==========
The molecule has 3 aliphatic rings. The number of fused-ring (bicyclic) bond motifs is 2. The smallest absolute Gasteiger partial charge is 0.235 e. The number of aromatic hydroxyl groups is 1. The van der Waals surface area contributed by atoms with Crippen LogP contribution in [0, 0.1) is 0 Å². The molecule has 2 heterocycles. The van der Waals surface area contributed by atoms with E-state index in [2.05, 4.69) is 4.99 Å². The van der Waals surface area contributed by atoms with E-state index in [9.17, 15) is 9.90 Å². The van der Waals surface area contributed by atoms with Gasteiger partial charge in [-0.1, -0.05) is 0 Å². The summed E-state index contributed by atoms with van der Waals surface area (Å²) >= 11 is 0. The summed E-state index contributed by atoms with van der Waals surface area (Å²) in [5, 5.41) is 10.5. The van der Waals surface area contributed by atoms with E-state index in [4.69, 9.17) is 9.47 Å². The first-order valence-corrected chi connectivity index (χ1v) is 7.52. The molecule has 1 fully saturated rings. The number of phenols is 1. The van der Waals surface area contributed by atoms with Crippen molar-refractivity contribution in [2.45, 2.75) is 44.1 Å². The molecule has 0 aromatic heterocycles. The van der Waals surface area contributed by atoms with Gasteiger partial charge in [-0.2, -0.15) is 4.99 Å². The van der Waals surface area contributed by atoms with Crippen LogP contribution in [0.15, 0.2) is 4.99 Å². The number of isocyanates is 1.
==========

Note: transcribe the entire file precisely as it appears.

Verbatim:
The molecule has 3 aliphatic rings. The number of fused-ring (bicyclic) bond motifs is 2. The smallest absolute Gasteiger partial charge is 0.235 e. The number of aromatic hydroxyl groups is 1. The van der Waals surface area contributed by atoms with Crippen LogP contribution in [0, 0.1) is 0 Å². The molecule has 2 heterocycles. The van der Waals surface area contributed by atoms with E-state index in [2.05, 4.69) is 4.99 Å². The van der Waals surface area contributed by atoms with E-state index in [9.17, 15) is 9.90 Å². The van der Waals surface area contributed by atoms with Gasteiger partial charge in [-0.1, -0.05) is 0 Å². The summed E-state index contributed by atoms with van der Waals surface area (Å²) >= 11 is 0. The summed E-state index contributed by atoms with van der Waals surface area (Å²) in [5, 5.41) is 10.5. The van der Waals surface area contributed by atoms with E-state index in [4.69, 9.17) is 9.47 Å². The first-order valence-corrected chi connectivity index (χ1v) is 7.52. The molecule has 1 fully saturated rings. The number of phenols is 1. The van der Waals surface area contributed by atoms with Crippen molar-refractivity contribution in [2.45, 2.75) is 44.1 Å². The molecule has 0 aromatic heterocycles. The van der Waals surface area contributed by atoms with Gasteiger partial charge in [-0.2, -0.15) is 4.99 Å². The van der Waals surface area contributed by atoms with Crippen LogP contribution in [0.15, 0.2) is 4.99 Å². The number of isocyanates is 1.